This book explores the messianic content of the first seventy-two psalms, which comprise books one and two within the Psalter. It explains the vital role of the first two psalms as an introduction to the entire book, the important function of the superscriptions, and the significance of the psalms Jesus included in His prayers.

The Messiah in the Psalms will open your eyes to the Christology of the Book of Psalms, a Christology so thorough that it foretells the Messiah’s birth, life, sufferings, resurrection, ascension, and Second Coming. In addition, the Psalter anticipates Christ’s ascension gifts to the church and His continuing presence in the worshiping community.

Second Peter and Jude (258 pages)

This verse by verse commentary examines the shared concern of Peter and Jude about the infiltration of the church by false teachers.  The attitude of these false teachers is quite similar to the freewheeling immorality or amorality of our day.  It is popularly thought that morality is what one makes it and that each person is his own authority.  A bumper sticker that encouraged people to “Question Authority” seemed radical in the 1960s, but now this philosophy is a way of life for many.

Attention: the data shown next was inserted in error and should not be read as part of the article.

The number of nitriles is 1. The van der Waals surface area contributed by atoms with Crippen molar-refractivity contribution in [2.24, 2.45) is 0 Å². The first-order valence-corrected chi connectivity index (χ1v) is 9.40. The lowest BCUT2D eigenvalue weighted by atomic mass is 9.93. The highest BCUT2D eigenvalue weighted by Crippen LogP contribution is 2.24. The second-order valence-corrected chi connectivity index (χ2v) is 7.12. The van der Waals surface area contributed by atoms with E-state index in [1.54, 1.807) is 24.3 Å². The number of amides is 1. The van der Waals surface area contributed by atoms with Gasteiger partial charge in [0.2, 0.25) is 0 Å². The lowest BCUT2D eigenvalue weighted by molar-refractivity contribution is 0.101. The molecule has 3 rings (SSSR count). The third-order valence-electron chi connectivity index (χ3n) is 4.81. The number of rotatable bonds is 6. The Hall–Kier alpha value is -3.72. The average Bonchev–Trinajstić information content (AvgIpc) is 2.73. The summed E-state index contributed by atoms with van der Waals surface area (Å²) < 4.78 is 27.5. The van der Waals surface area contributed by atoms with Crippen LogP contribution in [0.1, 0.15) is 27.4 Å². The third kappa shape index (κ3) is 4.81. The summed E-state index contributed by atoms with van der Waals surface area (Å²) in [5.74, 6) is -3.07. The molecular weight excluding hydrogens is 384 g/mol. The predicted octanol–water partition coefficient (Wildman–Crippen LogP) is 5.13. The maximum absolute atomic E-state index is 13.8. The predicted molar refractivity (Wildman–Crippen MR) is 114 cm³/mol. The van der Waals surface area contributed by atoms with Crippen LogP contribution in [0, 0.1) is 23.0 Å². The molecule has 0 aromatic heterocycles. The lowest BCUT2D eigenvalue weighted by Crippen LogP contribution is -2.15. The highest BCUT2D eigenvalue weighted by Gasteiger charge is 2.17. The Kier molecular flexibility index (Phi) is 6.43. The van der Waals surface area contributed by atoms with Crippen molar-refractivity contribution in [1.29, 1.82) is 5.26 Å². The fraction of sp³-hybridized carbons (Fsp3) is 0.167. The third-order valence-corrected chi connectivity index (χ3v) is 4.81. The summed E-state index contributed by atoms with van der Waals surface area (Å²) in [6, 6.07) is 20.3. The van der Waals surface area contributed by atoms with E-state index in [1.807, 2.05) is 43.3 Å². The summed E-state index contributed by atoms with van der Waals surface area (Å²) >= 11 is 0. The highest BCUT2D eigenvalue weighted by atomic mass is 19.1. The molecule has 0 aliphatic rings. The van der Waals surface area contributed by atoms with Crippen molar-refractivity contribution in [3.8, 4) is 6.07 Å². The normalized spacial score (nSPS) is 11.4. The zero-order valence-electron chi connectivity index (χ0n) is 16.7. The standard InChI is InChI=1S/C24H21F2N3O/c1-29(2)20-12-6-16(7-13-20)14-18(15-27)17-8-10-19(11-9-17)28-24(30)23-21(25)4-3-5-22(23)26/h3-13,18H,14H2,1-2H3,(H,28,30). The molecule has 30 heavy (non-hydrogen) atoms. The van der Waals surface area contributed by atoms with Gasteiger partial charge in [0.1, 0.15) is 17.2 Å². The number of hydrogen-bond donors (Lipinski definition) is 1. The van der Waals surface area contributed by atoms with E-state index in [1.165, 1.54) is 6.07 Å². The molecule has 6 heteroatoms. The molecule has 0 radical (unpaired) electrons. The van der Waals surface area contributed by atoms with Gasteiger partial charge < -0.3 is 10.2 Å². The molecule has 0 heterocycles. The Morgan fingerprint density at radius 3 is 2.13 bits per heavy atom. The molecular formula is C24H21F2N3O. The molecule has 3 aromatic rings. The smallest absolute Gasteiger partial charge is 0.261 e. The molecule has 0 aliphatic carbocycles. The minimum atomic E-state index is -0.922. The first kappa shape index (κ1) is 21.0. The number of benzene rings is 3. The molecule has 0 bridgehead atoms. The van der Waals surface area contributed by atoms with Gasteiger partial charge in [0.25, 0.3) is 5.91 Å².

Just as was the case with the false teachers exposed by Peter and Jude, those today who promote a permissive, hedonistic lifestyle labor under the illusion that they are rejecting bondage for liberty.  In reality, they reject liberty for enslaving, addictive habits that viciously control their lives.

As society becomes increasingly characterized by enslavement to lust – whether it is expressed in sexual immorality, drug abuse, alcoholism, violence, greed, or any other addictive behavior – believers will stand in starker contrast.  Those whose faith is in Christ Jesus have “escaped the corruption that is in the world through lust.”

Because the same errors promoted by false teachers in the first century are common today, Second Peter and Jude are particularly relevant for the church of the twenty-first century.

In addition to the Kindle download available at and the iBook version, these books can be purchased at[archive]